“There are different strains of flu virus,” Valente says. “So each year a new vaccine is formulated based on research predicting which viruses are likely to be common this season.”



Myth: The flu shot is not effective.

Fact: The flu shot does not always provide complete protection, but it is the best protection available.

There are different strains of flu virus, and the vaccine does not protect against all of them. Effectiveness can vary from year to year depending on how accurately the vaccine matches the strains that are circulating that year.

“Last year, for the 2015-16 flu season, the flu shot was 64 per cent effective,” Valente says. “That’s not as high as some other years. However, it’s better than being zero per cent effective if you don’t get a flu shot.”



Myth: I eat well and exercise, so I won’t get the flu.

Fact: Anyone can catch the flu.

That’s why the flu shot is recommended for most people over six months old. A healthy lifestyle is very important to your overall well-being and long-term health, but flu shots and good hand hygiene are the best defence against flu.

The flu virus spreads through droplets that are transported when an infected person coughs, sneezes or talks. People nearby can inhale these droplets and become infected. Infected people can also leave droplets on surfaces such as doorknobs, elevator buttons, or other surfaces that many people touch. Another person can become infected by touching these surfaces and then touching their own nose, mouth or eyes. That’s why it’s so important to clean your hands frequently and use hand sanitizer.

“Two things we really promote here at Women’s College Hospital are good hand hygiene and getting a flu shot, because in healthcare the rate of getting flu is much higher than in other workplaces,” Valente says.



Myth: The flu is no big deal.

Fact: Flu can be a serious illness.

Valente notes that complications that can arise from flu include pneumonia, hospitalization and, in rare cases, even death.

According to the Public Health Agency of Canada, there are about 1 billion cases of flu worldwide every year, and 3 million to 5 million of those cause severe illness. The flu kills between 250,000 and 500,000 people worldwide every year. The most vulnerable groups include people over age 65 or under age 5, pregnant women, and people with other health conditions.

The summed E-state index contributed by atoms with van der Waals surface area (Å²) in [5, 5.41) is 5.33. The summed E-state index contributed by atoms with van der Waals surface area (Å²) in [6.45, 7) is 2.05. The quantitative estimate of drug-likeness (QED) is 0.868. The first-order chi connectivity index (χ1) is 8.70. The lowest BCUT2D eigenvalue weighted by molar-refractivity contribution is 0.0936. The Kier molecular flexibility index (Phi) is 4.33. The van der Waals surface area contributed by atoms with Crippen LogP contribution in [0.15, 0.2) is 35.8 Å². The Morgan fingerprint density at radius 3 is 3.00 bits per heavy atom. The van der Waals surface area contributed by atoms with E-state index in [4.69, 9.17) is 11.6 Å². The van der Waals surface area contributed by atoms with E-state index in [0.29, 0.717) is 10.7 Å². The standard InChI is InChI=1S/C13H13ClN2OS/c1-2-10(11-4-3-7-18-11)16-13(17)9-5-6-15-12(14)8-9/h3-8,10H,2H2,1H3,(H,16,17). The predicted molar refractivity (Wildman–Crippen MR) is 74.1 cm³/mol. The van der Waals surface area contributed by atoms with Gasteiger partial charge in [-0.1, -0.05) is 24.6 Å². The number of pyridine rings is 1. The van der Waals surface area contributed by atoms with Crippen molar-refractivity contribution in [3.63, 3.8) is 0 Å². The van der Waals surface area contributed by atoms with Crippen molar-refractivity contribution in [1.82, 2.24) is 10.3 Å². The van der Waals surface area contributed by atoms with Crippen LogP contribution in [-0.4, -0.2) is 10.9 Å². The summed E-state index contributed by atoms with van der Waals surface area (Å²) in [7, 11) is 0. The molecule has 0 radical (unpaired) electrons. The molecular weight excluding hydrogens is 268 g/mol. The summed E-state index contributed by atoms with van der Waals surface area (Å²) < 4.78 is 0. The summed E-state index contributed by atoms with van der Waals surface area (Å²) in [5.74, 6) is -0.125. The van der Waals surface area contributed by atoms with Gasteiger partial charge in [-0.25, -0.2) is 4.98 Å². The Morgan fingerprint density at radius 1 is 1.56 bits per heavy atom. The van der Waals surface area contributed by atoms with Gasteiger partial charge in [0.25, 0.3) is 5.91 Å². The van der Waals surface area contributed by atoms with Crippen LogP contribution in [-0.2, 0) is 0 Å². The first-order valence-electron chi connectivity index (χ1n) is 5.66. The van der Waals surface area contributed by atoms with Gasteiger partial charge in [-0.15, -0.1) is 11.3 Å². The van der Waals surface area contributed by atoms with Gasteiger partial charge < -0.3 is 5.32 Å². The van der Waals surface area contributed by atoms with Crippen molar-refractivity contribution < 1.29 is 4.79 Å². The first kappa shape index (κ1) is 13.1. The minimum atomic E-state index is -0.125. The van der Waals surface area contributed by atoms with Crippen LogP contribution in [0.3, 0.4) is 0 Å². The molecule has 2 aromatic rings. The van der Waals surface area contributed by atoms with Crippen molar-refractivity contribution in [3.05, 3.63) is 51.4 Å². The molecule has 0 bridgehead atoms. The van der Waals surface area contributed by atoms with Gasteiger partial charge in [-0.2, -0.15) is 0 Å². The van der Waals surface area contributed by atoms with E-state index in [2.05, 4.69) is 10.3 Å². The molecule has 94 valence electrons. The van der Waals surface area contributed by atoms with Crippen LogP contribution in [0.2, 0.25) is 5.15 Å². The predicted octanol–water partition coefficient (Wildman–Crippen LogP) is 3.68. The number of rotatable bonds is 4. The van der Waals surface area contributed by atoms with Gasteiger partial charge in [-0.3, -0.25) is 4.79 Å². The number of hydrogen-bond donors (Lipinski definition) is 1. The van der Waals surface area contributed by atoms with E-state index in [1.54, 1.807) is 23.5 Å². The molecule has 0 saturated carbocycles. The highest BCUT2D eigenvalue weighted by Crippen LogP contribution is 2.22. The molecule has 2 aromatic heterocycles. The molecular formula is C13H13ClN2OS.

Even in cases that don’t become severe or life-threatening, the flu is very unpleasant and usually lasts 10 days to two weeks.

Another thing to consider is the possibility of passing the flu virus to someone more vulnerable.

“You can pass it on to a family member, a colleague or a member of the public,” Valente says.



Myth: Pregnant women should not get a flu shot.

Fact: Canada’s National Advisory Committee on Immunization (NACI) notes that pregnant women are at increased risk for complications from flu, and recommends flu shots for all pregnant women.

Flu shots by injection are safe in pregnancy. In fact, NACI notes that vaccinating pregnant women protects against flu in their newborns (who cannot be vaccinated against flu until age six months).

“It’s recommended for pregnant women regardless of the stage of pregnancy,” Valente says. “And also for those who are breastfeeding, and those who are planning a pregnancy.”

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Research finds antidepressant use in pregnancy not linked to autism in children

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Women who need treatment for depression or anxiety while pregnant may find reassurance in a new study. The new research found no increased risk of autism associated with using antidepressant medication during pregnancy.

The study’s key findings include:

Use of selective serotonin reuptake inhibitors (SSRIs) in pregnancy was not independently associated with greater risk of autism in children.
In women who had taken SSRI antidepressants during one pregnancy and not in another, there was no difference in autism risk between the siblings.
There was no difference in autism risk between children whose mothers took SSRI antidepressants in pregnancy, and children whose mothers stopped taking antidepressants shortly before pregnancy.
The study was published in JAMA on April 18, 2017, and included 35,906 births in Ontario from 2002 to 2010. The results may help women make decisions about treatment for depression or anxiety while pregnant.

“There is a great deal of pressure on women not to take medications during pregnancy,” says study author Dr. Simone Vigod, a psychiatrist at Women’s College Hospital. She notes that while it is important to weigh the risks and benefits of any medication, it’s also important to consider the effects of not treating a condition.

“I think people fail to consider that untreated mental illness in pregnancy can have serious impact,” she says.